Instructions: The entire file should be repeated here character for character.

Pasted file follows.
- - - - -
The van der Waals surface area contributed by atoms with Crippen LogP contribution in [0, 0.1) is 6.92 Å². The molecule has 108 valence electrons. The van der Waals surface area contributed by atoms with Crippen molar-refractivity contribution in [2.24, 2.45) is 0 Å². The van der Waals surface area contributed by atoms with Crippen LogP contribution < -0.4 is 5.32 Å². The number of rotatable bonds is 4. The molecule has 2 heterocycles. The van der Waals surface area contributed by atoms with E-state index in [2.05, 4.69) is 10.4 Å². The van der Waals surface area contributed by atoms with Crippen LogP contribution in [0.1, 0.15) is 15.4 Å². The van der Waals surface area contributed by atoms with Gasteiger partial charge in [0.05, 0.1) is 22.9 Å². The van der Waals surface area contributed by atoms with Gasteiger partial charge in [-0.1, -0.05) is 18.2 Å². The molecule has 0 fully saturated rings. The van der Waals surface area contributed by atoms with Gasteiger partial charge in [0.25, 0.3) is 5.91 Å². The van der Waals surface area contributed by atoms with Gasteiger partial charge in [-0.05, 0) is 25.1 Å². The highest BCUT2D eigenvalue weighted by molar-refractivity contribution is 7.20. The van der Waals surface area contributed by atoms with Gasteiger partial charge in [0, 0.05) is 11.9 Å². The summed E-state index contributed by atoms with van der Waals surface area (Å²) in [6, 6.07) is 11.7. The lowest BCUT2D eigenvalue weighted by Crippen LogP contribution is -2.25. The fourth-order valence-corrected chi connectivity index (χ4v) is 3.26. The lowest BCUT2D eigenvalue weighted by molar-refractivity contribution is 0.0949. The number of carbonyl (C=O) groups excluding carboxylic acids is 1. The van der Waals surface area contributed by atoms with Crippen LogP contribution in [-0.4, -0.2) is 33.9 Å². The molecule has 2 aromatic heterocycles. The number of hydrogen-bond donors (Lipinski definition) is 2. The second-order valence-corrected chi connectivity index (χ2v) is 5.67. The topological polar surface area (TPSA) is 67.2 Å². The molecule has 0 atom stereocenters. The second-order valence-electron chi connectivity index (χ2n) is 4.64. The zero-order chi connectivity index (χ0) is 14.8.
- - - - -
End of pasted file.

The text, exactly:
The van der Waals surface area contributed by atoms with Crippen LogP contribution in [0, 0.1) is 6.92 Å². The molecule has 108 valence electrons. The van der Waals surface area contributed by atoms with Crippen molar-refractivity contribution in [2.24, 2.45) is 0 Å². The van der Waals surface area contributed by atoms with Crippen LogP contribution < -0.4 is 5.32 Å². The number of rotatable bonds is 4. The molecule has 2 heterocycles. The van der Waals surface area contributed by atoms with E-state index in [2.05, 4.69) is 10.4 Å². The van der Waals surface area contributed by atoms with Crippen LogP contribution in [0.1, 0.15) is 15.4 Å². The van der Waals surface area contributed by atoms with Gasteiger partial charge in [0.05, 0.1) is 22.9 Å². The van der Waals surface area contributed by atoms with Gasteiger partial charge in [-0.1, -0.05) is 18.2 Å². The molecule has 0 fully saturated rings. The van der Waals surface area contributed by atoms with Gasteiger partial charge in [0.25, 0.3) is 5.91 Å². The van der Waals surface area contributed by atoms with Gasteiger partial charge in [-0.05, 0) is 25.1 Å². The highest BCUT2D eigenvalue weighted by molar-refractivity contribution is 7.20. The van der Waals surface area contributed by atoms with Gasteiger partial charge in [0, 0.05) is 11.9 Å². The summed E-state index contributed by atoms with van der Waals surface area (Å²) in [6, 6.07) is 11.7. The lowest BCUT2D eigenvalue weighted by Crippen LogP contribution is -2.25. The fourth-order valence-corrected chi connectivity index (χ4v) is 3.26. The lowest BCUT2D eigenvalue weighted by molar-refractivity contribution is 0.0949. The number of carbonyl (C=O) groups excluding carboxylic acids is 1. The van der Waals surface area contributed by atoms with Crippen LogP contribution in [-0.4, -0.2) is 33.9 Å². The molecule has 2 aromatic heterocycles. The number of hydrogen-bond donors (Lipinski definition) is 2. The second-order valence-corrected chi connectivity index (χ2v) is 5.67. The topological polar surface area (TPSA) is 67.2 Å². The molecule has 0 atom stereocenters. The second-order valence-electron chi connectivity index (χ2n) is 4.64. The zero-order chi connectivity index (χ0) is 14.8.